Falling pound hitting expat pensioners even harder

Inflation: Victoria Scholar discusses rise in interest rates

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The falling pound is making the cost of living crisis even worse for UK expat pensioners who rely on their fixed income. Analysis by the global financial services firm Ebury, found pensioners who have migrated for their retirement have seen the purchasing power of their pension fall over the last seven years. Following significant gains posted by the US dollar in 2022, pensioners being paid in US dollars would now be around 27 percent worse off.

Pensioners being paid their pensions in the Eurozone have seen a reduction of around 17 percent since 2015.

Those who retired to Australia or New Zealand have also seen their purchasing power drop by at least 20 percent.

The financial services firm stated this is even before inflation is factored in.

Currently, inflation in the UK is nearly 10 percent, the US is seeing an inflation rate of around eight percent, and across Europe, inflation sits at around nine percent.

Ebury said the cause of the drop in spending power was due to the “significant political and economic volatility” in the UK over the last seven years.

The firm stated that it began with the uncertainties of Brexit back in 2015-16 and was pushed harder with the effects of the COVID-19 pandemic.

Personal or workplace pensions can be paid to a person wherever they live across the world and people are entitled to any built-in annual increases in the same way as if they were living in the UK.

People are also able to claim state pensions when they retire abroad however, some of those who claim are also squeezed by frozen state pension rates which do not benefit from the triple lock or any incremental increase, due to the country in which they live.

Owain Walters, managing director of Ebury Mass Payments explained the data demonstrated the “need” for pension schemes and administrators to ensure they are taking “every step to mitigate the impact of unfavourable trends” in the pound’s value for overseas pensioners.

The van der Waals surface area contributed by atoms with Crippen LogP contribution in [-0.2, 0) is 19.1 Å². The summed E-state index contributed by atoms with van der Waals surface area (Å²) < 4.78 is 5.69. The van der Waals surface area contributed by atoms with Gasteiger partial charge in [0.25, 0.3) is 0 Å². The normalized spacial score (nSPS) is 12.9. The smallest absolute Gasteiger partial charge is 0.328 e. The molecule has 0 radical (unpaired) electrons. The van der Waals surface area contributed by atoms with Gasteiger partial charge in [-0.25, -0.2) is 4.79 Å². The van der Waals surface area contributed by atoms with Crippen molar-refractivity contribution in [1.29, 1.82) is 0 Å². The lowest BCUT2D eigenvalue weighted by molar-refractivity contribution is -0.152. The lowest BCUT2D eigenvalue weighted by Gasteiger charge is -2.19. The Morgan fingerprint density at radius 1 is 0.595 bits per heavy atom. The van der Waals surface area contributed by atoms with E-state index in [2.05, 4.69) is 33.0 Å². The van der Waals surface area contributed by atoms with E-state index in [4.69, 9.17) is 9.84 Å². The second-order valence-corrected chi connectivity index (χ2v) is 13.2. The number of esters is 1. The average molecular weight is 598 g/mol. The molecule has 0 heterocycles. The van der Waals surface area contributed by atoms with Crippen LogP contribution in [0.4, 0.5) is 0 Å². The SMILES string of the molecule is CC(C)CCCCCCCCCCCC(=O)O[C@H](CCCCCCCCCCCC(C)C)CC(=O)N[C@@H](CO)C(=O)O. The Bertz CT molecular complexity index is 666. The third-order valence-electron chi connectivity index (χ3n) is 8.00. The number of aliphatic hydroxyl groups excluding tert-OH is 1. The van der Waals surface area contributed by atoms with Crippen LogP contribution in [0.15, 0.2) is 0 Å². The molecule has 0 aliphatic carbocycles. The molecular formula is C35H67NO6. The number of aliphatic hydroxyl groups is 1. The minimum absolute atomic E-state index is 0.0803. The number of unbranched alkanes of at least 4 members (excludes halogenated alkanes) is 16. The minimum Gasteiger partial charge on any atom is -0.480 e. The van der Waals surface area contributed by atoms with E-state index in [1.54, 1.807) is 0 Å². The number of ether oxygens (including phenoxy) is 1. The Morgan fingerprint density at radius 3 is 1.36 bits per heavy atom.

He said: “Expat pensioners have long been vulnerable to movements in currency markets.

“Unfortunately, for those moving away from the UK for their dream retirement abroad, the drop in the value of the pound on the back of the recent political and economic turmoil will significantly decrease their living standards.

“Strong communication from schemes and employers around the financial dangers and impact of retiring abroad is a necessary first step.”

Mr Walters explained that this was “particularly relevant” as the headline exchange rate many pensioners assume they can access is not always an accurate indication of the total cost of making these international payments.

He added: “Administrators and pension funds must also ensure they are delivering a best-in-class service for all of their members, including those living overseas.

“This involves ensuring that they are receiving the very best available FX rates, minimising fees and bank deductions and using technology to process payments in the most efficient way possible.”

This year the pound has been gradually falling in value however the pound plunged to a record low against the dollar on Monday, by as much as 4.7 percent to $1.035.


The drop came after Chancellor Kwasi Kwarteng unveiled his mini-budget of tax cuts last week.

As the UK relies on imports, the UK remains vulnerable to the inconsistency of exchange rates.

As the cost of imports increases, the cost of UK goods becomes more expensive to purchase which pushes inflation up even higher and erodes the buying a person’s buying power.

When this happens, anyone who relies on a fixed income, in particular pensioners, will be hit hard as inflation eats up the purchasing power of their income, which effectively makes them poorer.


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